Burglar caught in Arroyo Grande

May 7, 2015
Stephen Onaga

Stephen Onaga

Arroyo Grande police caught a suspected thief Tuesday morning standing on a neighboring property of a home he allegedly just burglarized.

The victim of the burglary woke up to find Arroyo Grande resident Stephen Onaga in his house, according to the Arroyo Grande Police Department. When confronted, Onaga, 30, fled the house with some of the victim’s property.

Officers responded to the 200 block of Alder Street at 9:33 a.m. Upon arriving at the scene, they found Onaga standing in the yard of a neighboring home near an open door.

Onaga had the stolen property in his possession when officers located him. The officers arrested Onaga and booked him in San Luis Obispo County Jail.

Onaga is charged with burglary and possession of stolen property. His bail is set at $50,000, according to the county jail website.


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6 Comments

  1. achillesheal says:

    Glad it wasn’t my house. He would have been shot and I’d probably be in trouble.

    (3) 3 Total Votes - 3 up - 0 down
  2. abigchocoholic says:

    Here we go again.

    Explanation:–Meth

    Bet me.

    (4) 4 Total Votes - 4 up - 0 down
    • mkaney says:

      1910-late 1920s -> Alcohol made them do it!

      early 1930s -> 1950s: Marijuana made them do it!

      1960 -> 1970: LSD made them do it!

      mid 1970s -> mid 1980;s: PCP made them do it!

      mid 1980s -> 2000: Crack made them do it!

      2000 -> now: Meth made them do it!

      In every case, the people saying it were absolutely certain that their perception was true, often based on “personal experience” with individuals. It’s always nonsense. There is often a correlation between drug use and crime. There is very little causal relationship between any specific drug and crime.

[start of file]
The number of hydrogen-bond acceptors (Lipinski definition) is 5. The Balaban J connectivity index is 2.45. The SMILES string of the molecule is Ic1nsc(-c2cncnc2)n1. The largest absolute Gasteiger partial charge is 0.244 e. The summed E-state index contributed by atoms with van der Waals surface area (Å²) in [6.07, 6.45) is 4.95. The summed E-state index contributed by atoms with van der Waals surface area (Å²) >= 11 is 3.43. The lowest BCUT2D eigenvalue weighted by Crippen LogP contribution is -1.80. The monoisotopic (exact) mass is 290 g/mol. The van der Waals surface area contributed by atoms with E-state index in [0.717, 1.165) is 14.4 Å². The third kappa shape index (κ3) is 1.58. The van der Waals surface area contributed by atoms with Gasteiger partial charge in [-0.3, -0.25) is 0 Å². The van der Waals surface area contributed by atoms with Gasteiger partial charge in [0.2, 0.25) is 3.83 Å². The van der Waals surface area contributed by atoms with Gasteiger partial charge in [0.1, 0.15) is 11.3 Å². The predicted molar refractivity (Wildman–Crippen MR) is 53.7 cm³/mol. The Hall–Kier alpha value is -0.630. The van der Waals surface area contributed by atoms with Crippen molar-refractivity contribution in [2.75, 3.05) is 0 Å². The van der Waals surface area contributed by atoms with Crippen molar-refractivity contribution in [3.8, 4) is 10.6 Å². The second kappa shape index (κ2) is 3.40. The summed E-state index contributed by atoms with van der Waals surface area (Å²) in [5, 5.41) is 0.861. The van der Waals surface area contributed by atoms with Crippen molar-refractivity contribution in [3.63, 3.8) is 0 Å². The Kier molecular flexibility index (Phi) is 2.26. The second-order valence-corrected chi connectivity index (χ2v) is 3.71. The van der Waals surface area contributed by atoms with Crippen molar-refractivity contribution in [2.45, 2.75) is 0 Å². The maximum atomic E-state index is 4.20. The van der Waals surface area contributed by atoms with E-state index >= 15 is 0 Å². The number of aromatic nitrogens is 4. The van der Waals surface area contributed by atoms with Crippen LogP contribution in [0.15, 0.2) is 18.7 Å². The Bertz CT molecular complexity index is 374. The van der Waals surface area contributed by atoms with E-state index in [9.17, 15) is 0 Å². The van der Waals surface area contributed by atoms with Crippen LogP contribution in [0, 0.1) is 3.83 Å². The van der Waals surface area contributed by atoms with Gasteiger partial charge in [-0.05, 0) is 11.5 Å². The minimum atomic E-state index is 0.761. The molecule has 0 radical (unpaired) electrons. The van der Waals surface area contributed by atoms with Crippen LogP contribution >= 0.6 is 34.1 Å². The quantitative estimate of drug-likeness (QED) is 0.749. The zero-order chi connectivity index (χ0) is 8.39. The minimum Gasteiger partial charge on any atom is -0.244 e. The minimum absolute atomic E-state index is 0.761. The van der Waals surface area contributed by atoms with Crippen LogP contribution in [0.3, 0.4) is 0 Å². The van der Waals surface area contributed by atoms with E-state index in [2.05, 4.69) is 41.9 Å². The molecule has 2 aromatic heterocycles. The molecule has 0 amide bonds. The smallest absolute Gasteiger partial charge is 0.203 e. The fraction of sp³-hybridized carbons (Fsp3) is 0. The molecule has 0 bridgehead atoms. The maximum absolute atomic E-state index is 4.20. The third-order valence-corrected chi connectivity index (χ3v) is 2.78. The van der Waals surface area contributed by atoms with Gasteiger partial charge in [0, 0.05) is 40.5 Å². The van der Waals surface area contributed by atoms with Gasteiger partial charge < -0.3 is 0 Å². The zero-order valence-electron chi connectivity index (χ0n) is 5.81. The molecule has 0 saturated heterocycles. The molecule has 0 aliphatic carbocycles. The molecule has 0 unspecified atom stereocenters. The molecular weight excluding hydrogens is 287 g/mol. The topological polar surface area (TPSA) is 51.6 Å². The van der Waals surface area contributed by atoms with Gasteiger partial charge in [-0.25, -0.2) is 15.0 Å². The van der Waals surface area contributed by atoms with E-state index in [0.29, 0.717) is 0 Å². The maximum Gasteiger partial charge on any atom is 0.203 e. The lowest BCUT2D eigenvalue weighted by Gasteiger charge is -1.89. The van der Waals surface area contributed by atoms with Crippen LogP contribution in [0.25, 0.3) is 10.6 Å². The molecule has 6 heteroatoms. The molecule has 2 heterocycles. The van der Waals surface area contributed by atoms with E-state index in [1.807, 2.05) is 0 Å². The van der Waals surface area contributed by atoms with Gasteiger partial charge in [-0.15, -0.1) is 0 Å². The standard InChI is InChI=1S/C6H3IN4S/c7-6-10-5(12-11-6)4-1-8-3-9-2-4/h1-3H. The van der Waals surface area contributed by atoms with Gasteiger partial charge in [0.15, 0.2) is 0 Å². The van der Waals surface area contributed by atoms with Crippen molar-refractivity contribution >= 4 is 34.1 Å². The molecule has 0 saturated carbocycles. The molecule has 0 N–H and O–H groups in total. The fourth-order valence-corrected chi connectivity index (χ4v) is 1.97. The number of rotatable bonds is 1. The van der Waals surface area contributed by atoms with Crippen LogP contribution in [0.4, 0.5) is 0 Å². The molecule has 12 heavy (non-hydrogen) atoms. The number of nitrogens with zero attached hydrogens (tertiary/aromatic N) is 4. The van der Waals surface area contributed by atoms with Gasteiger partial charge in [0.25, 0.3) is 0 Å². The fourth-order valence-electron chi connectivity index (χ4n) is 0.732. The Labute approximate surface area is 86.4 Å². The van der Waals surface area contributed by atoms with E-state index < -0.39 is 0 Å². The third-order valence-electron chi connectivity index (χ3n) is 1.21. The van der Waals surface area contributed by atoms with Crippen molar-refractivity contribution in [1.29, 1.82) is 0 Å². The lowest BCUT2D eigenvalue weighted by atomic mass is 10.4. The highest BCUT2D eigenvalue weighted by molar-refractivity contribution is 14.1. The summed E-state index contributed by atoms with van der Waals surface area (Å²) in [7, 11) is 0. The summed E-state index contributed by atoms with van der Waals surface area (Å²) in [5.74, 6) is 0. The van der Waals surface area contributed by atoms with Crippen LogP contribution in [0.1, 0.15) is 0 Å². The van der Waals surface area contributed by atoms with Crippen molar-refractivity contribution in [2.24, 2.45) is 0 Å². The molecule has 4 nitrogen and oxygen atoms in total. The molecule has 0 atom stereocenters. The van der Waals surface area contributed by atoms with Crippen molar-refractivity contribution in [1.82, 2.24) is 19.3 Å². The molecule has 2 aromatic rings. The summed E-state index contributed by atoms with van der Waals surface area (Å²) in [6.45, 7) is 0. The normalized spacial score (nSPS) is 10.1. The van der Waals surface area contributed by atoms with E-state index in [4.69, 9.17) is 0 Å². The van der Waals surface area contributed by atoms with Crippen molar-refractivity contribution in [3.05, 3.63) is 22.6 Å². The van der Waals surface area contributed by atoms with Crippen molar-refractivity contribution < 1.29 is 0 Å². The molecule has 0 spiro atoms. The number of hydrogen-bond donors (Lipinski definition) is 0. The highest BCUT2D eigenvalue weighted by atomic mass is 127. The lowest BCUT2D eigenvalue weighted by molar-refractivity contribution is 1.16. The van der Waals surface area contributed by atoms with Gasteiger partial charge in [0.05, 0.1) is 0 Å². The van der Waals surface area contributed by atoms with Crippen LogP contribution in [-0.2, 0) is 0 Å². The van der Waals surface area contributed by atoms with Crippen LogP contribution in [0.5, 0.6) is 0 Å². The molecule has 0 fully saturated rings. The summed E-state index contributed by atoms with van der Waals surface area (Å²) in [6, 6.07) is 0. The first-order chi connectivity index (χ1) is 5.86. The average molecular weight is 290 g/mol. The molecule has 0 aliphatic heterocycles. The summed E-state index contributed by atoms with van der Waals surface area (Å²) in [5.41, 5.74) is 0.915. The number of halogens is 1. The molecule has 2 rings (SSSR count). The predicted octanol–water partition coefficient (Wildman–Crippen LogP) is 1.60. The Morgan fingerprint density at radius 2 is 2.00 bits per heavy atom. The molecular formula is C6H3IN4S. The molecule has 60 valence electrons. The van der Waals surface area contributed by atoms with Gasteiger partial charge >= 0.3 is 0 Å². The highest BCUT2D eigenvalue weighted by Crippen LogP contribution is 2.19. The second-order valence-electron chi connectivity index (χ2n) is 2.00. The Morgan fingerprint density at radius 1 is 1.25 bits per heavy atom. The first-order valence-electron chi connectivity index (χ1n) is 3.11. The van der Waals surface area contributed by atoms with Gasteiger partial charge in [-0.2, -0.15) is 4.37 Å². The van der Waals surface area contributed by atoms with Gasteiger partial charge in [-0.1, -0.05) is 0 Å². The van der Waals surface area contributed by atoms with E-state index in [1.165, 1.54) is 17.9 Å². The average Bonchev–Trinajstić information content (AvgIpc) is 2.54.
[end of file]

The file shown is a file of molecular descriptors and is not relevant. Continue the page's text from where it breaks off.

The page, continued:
(-1) 5 Total Votes - 2 up - 3 down
      • mkaney says:

        except maybe alcohol and assault

        (4) 6 Total Votes - 5 up - 1 down
      • markslo70 says:

        except maybe in the sense that black markets force prices sky high, and addicts resort to crime as a means of getting their fix. Industries that benefit financially from prohibition of course like to blame the drugs, not the policy. I’m not saying drugs don’t cause a lot of problems for both users and society, but the means we’ve adopted to deal with these problems amount to little more than a hustle intended to line the pockets of fat cats, politicians, and criminals.

        (-1) 5 Total Votes - 2 up - 3 down
      • abigchocoholic says:

        1910-late 1920s -> Alcohol made them do it!
        ————–
        Wrong. You made this up. Crime went up 10 fold after alcohol became illegal.
        And anyone with common sense and life experience knows how people’s behavior changes when on alcohol. Yes, crime especially violence and DUIs go up dramatically when people are drunk.

        early 1930s -> 1950s: Marijuana made them do it!
        ——————
        Wrong. You made this up. Marijuana doesn’t make people do anything. In fact for most it calms them and makes them less likely to do things.

        1960 -> 1970: LSD made them do it!
        ——————-
        Wrong. You made this up. LSD is not addictive so nobody committed crimes to support a desire to try LSD.

        mid 1970s -> mid 1980;s: PCP made them do it!
        —————–
        Maybe for .001% so essentially wrong. You made this up.

        mid 1980s -> 2000: Crack made them do it!
        ———————
        Very addictive drug. Yes people did commit crimes to pay for their addiction.

        2000 -> now: Meth made them do it!
        ————
        Like crack, a very addictive drug. People not only commit crimes to pay for their addiction, the drug itself brings on hallucinations and bizarre behavior.

        (4) 4 Total Votes - 4 up - 0 down

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